Western Canada continues to be most impacted by the woes in the oil patch, but there are some positive indicators. The oil patch has settled into its “new normal” and continues to employ a lot of people, albeit nowhere near the highs of the boom times. The various levels of government are working hard to replace some of those jobs by attracting new industries, such as technology companies, offering educated and affordable workforces, especially compared to Silicon Valley and more affordable and yet attractive lifestyles. The Conference Board expects Alberta to be the fastest growing province in Canada for 2017. The BC housing market has been affected by recently introduced legislation to curb foreign investment and a minority government will mean less affective decision making and an uncertain economy.
Eagle’s Eastern Canada region covers Ottawa, Montreal & the “Maritimes”. Ottawa is very much a government town again, although there are some smaller tech companies rising from the ashes of Nortel, JDS and the previously large tech sector. The government continues to employ a lot of people (22,000 more in The NCR since the Liberal government took office) but the unemployment rate in Ottawa rose steadily in the second quarter. Quebec leads the country in job gains, and have improved their unemployment rate to 6% and added 122,000 jobs in the last 12 months. The Maritime Provinces continue to struggle to create employment and we don’t expect much change there.
The Hot Client Demand.
At Eagle our focus in on professional staffing and the people in demand from our clients have been fairly consistent for some time. Program Managers, Project Managers and Business Analysts always seem to be in demand. It might just be our focus, but Change Management and Organizational Excellence resources are in relatively high demand too. Digital, big data, data scientists, analytics, CRM, web (portal and self-serve) and mobile expertise (especially developers) are specializations that we are seeing more and more. On the Finance and Accounting side, we see a consistent need for Financial Analysts, Accountants with designations and public accounting experience plus Controllers as a fairly consistent talent request. Expertise in the Capital markets, both technical and functional, tends to be a constant ask in the GTA. Technology experts with functional expertise in Health Care is another skill set that also sees plenty of demand. This demand fluctuates based on geography and industry sectors, so we advise candidates to watch our website and apply for the roles for which they are best suited.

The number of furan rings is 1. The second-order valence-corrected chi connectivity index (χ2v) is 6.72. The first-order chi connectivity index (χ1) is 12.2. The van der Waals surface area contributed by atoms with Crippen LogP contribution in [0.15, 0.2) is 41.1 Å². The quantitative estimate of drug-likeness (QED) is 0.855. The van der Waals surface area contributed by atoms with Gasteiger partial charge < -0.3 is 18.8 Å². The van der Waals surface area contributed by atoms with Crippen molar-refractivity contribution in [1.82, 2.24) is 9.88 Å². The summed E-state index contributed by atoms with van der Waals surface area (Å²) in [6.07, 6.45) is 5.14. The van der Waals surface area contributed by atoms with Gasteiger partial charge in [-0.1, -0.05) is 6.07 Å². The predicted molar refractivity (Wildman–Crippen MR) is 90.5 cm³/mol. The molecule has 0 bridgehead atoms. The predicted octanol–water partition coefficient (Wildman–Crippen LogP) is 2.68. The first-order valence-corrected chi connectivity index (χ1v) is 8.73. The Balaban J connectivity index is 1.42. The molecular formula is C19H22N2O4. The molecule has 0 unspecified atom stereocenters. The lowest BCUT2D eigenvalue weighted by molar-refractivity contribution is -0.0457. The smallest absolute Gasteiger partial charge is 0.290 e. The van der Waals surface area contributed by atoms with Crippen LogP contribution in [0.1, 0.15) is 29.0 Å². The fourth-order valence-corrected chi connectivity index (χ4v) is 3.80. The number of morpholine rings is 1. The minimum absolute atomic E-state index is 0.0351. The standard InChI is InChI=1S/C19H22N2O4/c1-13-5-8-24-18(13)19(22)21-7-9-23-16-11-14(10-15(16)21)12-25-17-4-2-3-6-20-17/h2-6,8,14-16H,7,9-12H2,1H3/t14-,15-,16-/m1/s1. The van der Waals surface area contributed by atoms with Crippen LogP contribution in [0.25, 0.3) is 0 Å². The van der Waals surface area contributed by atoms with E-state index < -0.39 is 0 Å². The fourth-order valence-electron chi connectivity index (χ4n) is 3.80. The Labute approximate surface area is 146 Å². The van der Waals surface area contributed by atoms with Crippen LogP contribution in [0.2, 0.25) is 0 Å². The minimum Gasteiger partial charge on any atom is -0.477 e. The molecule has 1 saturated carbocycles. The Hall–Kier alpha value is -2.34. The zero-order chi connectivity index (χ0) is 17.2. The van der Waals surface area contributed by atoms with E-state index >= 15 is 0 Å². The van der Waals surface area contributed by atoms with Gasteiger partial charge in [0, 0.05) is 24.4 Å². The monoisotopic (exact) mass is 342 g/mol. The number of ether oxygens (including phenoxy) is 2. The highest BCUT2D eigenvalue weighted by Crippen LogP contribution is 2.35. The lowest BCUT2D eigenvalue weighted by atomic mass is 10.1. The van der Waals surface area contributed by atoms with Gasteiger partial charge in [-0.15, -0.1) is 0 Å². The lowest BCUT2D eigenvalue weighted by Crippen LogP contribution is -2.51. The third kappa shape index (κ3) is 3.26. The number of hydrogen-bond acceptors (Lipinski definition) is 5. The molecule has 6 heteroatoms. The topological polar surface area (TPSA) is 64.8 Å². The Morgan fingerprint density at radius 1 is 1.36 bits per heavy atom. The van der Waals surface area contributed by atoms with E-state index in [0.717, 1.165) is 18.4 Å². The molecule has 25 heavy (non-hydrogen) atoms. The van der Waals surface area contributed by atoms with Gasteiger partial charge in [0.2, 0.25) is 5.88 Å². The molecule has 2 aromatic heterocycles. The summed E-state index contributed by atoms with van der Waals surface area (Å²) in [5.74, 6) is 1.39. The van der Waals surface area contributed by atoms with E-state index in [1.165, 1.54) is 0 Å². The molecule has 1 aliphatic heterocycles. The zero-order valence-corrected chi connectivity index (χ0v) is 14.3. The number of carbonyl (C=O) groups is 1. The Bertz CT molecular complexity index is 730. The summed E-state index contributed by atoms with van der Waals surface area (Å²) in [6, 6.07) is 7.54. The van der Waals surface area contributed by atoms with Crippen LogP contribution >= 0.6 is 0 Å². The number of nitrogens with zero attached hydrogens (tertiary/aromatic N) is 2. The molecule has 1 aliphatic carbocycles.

Outside of Eagle’s realm some of the in-demand skills include the classic tradespeople, drivers, and new tech skills like Artificial Intelligence, Robotics, video gaming skills etc.
Canada added 351,000 jobs in the last year which is good news for today’s job seekers. Forecasters are optimistic for the next twelve months, in fact the Bank of Canada just raised interest rates sparking a recovery for the Canadian dollar. If we can keep new legislation (CASL at the Federal level, and Bill 148 in Ontario would be just two examples) from hurting job growth then we should enjoy a period of growth.
For job seekers there are bright spots, caused by demographic shifts (retiring Baby Boomers), jobs moving to Canada from more expensive places like Silicon Valley and companies developing new technologies. The large employers, such as banking sector, insurance sector, retail sector, telecommunications sector and the construction industry will always require large work-forces representing job opportunity. The growth of the “gig economy” creates new opportunities for people to define their own destiny and become mini-entrepreneurs, or build new enterprises.
The effect of US policy changes by the Trump administration remain to be seen. Having said that, early indicators could see immigration (positive for Canada); trade agreements & protectionist policies (possibly negative for Canada); and defense (possibly negative for Canada) all having some impact.
Job seekers should research and understand the growing sectors and where the in-demand jobs are. They also need to be willing to go where the work is! If I was looking for work I would be moving to the larger centres, investing in in-demand skills and increasing my marketability with the right “attitude”.
That was my look at the Canadian job market for the second quarter of 2017 and some of its influences.